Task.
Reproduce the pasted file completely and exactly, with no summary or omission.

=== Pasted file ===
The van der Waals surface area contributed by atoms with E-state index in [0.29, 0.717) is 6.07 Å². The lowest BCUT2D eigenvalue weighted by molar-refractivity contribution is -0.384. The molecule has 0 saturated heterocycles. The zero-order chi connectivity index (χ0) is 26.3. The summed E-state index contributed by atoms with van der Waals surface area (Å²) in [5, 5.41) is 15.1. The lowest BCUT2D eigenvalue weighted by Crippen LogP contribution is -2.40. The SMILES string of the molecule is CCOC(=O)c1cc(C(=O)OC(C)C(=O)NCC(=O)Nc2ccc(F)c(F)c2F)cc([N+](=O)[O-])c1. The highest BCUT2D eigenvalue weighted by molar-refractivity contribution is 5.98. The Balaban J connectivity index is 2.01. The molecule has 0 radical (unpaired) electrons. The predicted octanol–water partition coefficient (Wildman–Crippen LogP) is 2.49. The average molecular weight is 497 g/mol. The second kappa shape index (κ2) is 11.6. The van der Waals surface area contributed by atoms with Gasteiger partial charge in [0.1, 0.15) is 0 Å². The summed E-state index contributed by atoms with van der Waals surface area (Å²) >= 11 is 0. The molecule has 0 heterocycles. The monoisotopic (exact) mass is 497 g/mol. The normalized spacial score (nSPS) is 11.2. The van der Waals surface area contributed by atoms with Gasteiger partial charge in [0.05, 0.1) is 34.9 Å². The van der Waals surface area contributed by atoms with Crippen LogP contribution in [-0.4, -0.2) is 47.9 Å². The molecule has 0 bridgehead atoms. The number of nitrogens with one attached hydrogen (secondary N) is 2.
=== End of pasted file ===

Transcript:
The van der Waals surface area contributed by atoms with E-state index in [0.29, 0.717) is 6.07 Å². The lowest BCUT2D eigenvalue weighted by molar-refractivity contribution is -0.384. The molecule has 0 saturated heterocycles. The zero-order chi connectivity index (χ0) is 26.3. The summed E-state index contributed by atoms with van der Waals surface area (Å²) in [5, 5.41) is 15.1. The lowest BCUT2D eigenvalue weighted by Crippen LogP contribution is -2.40. The SMILES string of the molecule is CCOC(=O)c1cc(C(=O)OC(C)C(=O)NCC(=O)Nc2ccc(F)c(F)c2F)cc([N+](=O)[O-])c1. The highest BCUT2D eigenvalue weighted by molar-refractivity contribution is 5.98. The Balaban J connectivity index is 2.01. The molecule has 0 radical (unpaired) electrons. The predicted octanol–water partition coefficient (Wildman–Crippen LogP) is 2.49. The average molecular weight is 497 g/mol. The second kappa shape index (κ2) is 11.6. The van der Waals surface area contributed by atoms with Gasteiger partial charge in [0.1, 0.15) is 0 Å². The summed E-state index contributed by atoms with van der Waals surface area (Å²) >= 11 is 0. The molecule has 0 heterocycles. The monoisotopic (exact) mass is 497 g/mol. The normalized spacial score (nSPS) is 11.2. The van der Waals surface area contributed by atoms with Gasteiger partial charge in [0.05, 0.1) is 34.9 Å². The van der Waals surface area contributed by atoms with Crippen LogP contribution in [-0.4, -0.2) is 47.9 Å². The molecule has 0 bridgehead atoms. The number of nitrogens with one attached hydrogen (secondary N) is 2.